One of Broadway's leading makeup designers takes us shopping and shares some of her favorite products.
Mon Jun 7 2010
Make Up For Ever
Photographs: Virginia Rollison
Make Up For Ever (8 E 12th St between Fifth Ave and University Pl; 212-941-9337, makeupforever.com)
Arriving at Make Up For Ever’s East Village boutique sporting a head of hot-pink hair, a feather headpiece and glittering purple eyeliner, Angelina Avallone is ready to delve into the store’s spread of products. “It’s like a candy store,” she says. “I want everything.” But she explains that only two or three pieces are needed to create a number of looks and build a makeup “wardrobe.” Avallone picks up a shimmery pink Aqua Eyes pencil ($17) and draws on her hand, then does the same with silver and gold pencils ($17). “Don’t be afraid of color,” she says as she blends the shades into a “perfect for summer, perfect for heat” ombr eye shadow.
M.A.C. Pro Showroom (7 W 22nd St between Fifth and Sixth Aves, second floor; 212-229-4830, macpro.com)
After receiving a reception fit for a celebrity from the staff, Avallone attaches herself to the stand of waterproof PRO Longwear lip colors ($21). “We use them onstage a lot,” she says of the line. “This is just my favorite waterproof red.” Each comes with a glitter or clear gloss that transforms natural-looking color into something dramatic. Because she may have less than half an hour to change an actor’s look between appearances—that’ll be the case at the Tony Awards on Sunday 13—she relies on smudgeproof, camera-ready foundations such as Studio Fix ($25). When it comes to taking things off, Angelina says, “We use M.A.C. wipes a lot in the theater. It’s the perfect makeup wipe. From lipstick to foundation, everything comes off.”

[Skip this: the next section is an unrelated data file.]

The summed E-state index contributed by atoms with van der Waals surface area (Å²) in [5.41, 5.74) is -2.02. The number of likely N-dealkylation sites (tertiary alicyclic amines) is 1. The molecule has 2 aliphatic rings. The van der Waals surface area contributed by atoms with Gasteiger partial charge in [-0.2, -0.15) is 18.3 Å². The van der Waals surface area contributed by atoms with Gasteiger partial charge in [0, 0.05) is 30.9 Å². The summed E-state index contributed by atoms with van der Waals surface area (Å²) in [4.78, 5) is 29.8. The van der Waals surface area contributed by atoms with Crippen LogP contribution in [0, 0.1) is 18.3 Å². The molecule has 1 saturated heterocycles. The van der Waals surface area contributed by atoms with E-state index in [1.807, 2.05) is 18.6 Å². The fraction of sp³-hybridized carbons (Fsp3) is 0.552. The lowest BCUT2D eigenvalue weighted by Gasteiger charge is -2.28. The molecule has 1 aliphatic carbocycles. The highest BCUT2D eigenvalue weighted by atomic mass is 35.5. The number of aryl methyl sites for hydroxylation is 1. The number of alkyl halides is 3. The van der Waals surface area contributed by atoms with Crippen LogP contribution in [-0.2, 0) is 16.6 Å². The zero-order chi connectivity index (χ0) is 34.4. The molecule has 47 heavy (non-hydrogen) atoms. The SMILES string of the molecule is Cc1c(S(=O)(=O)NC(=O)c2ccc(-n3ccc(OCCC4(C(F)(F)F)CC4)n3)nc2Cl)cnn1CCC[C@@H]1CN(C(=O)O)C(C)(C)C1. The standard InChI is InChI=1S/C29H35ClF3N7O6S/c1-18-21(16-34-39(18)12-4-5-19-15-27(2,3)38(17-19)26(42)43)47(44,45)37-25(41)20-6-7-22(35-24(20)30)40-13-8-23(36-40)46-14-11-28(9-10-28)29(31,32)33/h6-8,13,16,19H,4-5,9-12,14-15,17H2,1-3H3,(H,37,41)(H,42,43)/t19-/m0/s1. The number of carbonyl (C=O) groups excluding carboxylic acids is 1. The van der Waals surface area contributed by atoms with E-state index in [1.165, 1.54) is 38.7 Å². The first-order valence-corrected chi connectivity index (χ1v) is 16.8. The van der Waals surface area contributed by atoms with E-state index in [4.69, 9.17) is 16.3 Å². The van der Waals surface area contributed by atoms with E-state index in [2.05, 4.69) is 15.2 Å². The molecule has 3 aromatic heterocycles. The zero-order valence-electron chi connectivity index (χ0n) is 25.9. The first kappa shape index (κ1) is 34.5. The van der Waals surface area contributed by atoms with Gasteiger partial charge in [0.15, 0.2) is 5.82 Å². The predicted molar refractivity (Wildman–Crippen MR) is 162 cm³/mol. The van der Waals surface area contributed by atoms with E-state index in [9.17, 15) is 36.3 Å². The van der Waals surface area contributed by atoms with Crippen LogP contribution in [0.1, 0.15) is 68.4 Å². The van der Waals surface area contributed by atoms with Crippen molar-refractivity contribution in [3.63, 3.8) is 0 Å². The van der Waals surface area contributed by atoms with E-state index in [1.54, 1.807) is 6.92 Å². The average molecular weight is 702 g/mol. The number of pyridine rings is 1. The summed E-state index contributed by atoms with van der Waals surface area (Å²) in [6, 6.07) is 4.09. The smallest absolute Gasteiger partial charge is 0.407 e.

Alcone (322 W 49th St between Eighth and Ninth Aves; 212-757-3734, alconeco.com)
Avallone navigates through this small space that caters to professionals, pointing out a “perfect” leather makeup case ($75) and a hot-pink egg-shaped sponge called the beauty blender ($20)—it’s “very fine and works with the contours of the face,” she says. At the counter, Avallone goes for the Koh Gen Do foundations ($60), hailing them as “basically film quality,” as well as the Mehron Slim Pro-Pencil ($5), which she calls “so soft, perfect for a smoky eye.” When it comes to eyelash curlers, she is drawn to Japanese products like Preo’s individual curler ($25) since “the ends are always hard to get.” To finish things off, Avallone says that she loves Collyre Bleu eye drops ($20) to take the red out of tired eyes.
Helena Collection (120 W 31st St between Sixth and Seventh Aves; 212-967-9945, helenacollectionwigs.com)
“Not everybody is born with perfect hair,” Avallone points out. “If you want Hollywood hair, it’s right here.” Clip-on extensions (full set of human hair $450, half $300), bangs ($25--$50), ponytails ($45--$250) and braids ($45--$250) require little effort. In theater, “almost every single person wears a wig, a piece or an extension,” Avallone reveals. Offstage, she says, it’s an underrated accessory.
Ray Beauty Supply (721 Eighth Ave between 45th and 46th Sts; 212-757-0175, raybeauty.com)
“I have frequent-flier miles here,” Avallone jokes as she makes her way through Ray’s piles of tools and products. She points out obscure items like Albolene ($10)—“an old-fashioned moisturizer, but it’s great for [removing] heavy makeup,” she says—and “wonderful” Nicka glosses ($2) that she thinks “wear very well.” She uses Color Save Products Lip Sealer ($6), swears by Prestige waterproof pencils ($5), and uses Ray’s impressive selection of bobby pins, including hard-to-find white ones ($7).
See more Rummaging with